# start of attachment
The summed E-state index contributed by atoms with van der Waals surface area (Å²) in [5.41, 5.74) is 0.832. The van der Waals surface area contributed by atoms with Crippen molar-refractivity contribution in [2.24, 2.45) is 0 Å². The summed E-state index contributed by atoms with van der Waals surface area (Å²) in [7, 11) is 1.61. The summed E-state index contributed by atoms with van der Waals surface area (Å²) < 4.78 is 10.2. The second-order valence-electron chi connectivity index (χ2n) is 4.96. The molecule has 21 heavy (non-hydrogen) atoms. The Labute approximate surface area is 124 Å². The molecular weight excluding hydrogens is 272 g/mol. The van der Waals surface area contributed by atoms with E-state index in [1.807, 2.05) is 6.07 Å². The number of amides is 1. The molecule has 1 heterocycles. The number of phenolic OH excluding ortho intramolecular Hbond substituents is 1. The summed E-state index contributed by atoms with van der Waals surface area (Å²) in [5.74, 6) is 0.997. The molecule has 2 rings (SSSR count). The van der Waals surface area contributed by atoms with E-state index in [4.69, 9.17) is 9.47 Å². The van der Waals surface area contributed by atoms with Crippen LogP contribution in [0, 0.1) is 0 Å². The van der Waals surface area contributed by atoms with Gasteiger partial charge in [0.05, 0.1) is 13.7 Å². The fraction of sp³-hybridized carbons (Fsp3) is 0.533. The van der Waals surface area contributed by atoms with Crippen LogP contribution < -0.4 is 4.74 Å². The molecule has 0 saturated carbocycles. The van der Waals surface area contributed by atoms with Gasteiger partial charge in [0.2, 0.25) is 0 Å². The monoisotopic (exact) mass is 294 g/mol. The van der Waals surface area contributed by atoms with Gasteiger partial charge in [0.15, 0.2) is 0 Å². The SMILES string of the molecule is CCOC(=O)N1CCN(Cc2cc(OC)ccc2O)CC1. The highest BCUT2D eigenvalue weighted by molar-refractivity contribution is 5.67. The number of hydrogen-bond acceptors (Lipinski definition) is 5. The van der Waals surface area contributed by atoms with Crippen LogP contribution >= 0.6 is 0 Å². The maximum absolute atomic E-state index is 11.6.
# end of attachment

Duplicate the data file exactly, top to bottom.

The summed E-state index contributed by atoms with van der Waals surface area (Å²) in [5.41, 5.74) is 0.832. The van der Waals surface area contributed by atoms with Crippen molar-refractivity contribution in [2.24, 2.45) is 0 Å². The summed E-state index contributed by atoms with van der Waals surface area (Å²) in [7, 11) is 1.61. The summed E-state index contributed by atoms with van der Waals surface area (Å²) < 4.78 is 10.2. The second-order valence-electron chi connectivity index (χ2n) is 4.96. The molecule has 21 heavy (non-hydrogen) atoms. The Labute approximate surface area is 124 Å². The molecular weight excluding hydrogens is 272 g/mol. The van der Waals surface area contributed by atoms with E-state index in [1.807, 2.05) is 6.07 Å². The number of amides is 1. The molecule has 1 heterocycles. The number of phenolic OH excluding ortho intramolecular Hbond substituents is 1. The summed E-state index contributed by atoms with van der Waals surface area (Å²) in [5.74, 6) is 0.997. The molecule has 2 rings (SSSR count). The van der Waals surface area contributed by atoms with E-state index in [4.69, 9.17) is 9.47 Å². The van der Waals surface area contributed by atoms with Crippen LogP contribution in [0, 0.1) is 0 Å². The van der Waals surface area contributed by atoms with Gasteiger partial charge in [0.05, 0.1) is 13.7 Å². The fraction of sp³-hybridized carbons (Fsp3) is 0.533. The van der Waals surface area contributed by atoms with Crippen LogP contribution < -0.4 is 4.74 Å². The molecule has 0 saturated carbocycles. The van der Waals surface area contributed by atoms with Gasteiger partial charge in [0.2, 0.25) is 0 Å². The monoisotopic (exact) mass is 294 g/mol. The van der Waals surface area contributed by atoms with Gasteiger partial charge in [0.15, 0.2) is 0 Å². The SMILES string of the molecule is CCOC(=O)N1CCN(Cc2cc(OC)ccc2O)CC1. The highest BCUT2D eigenvalue weighted by molar-refractivity contribution is 5.67. The number of hydrogen-bond acceptors (Lipinski definition) is 5. The van der Waals surface area contributed by atoms with Crippen LogP contribution >= 0.6 is 0 Å². The maximum absolute atomic E-state index is 11.6.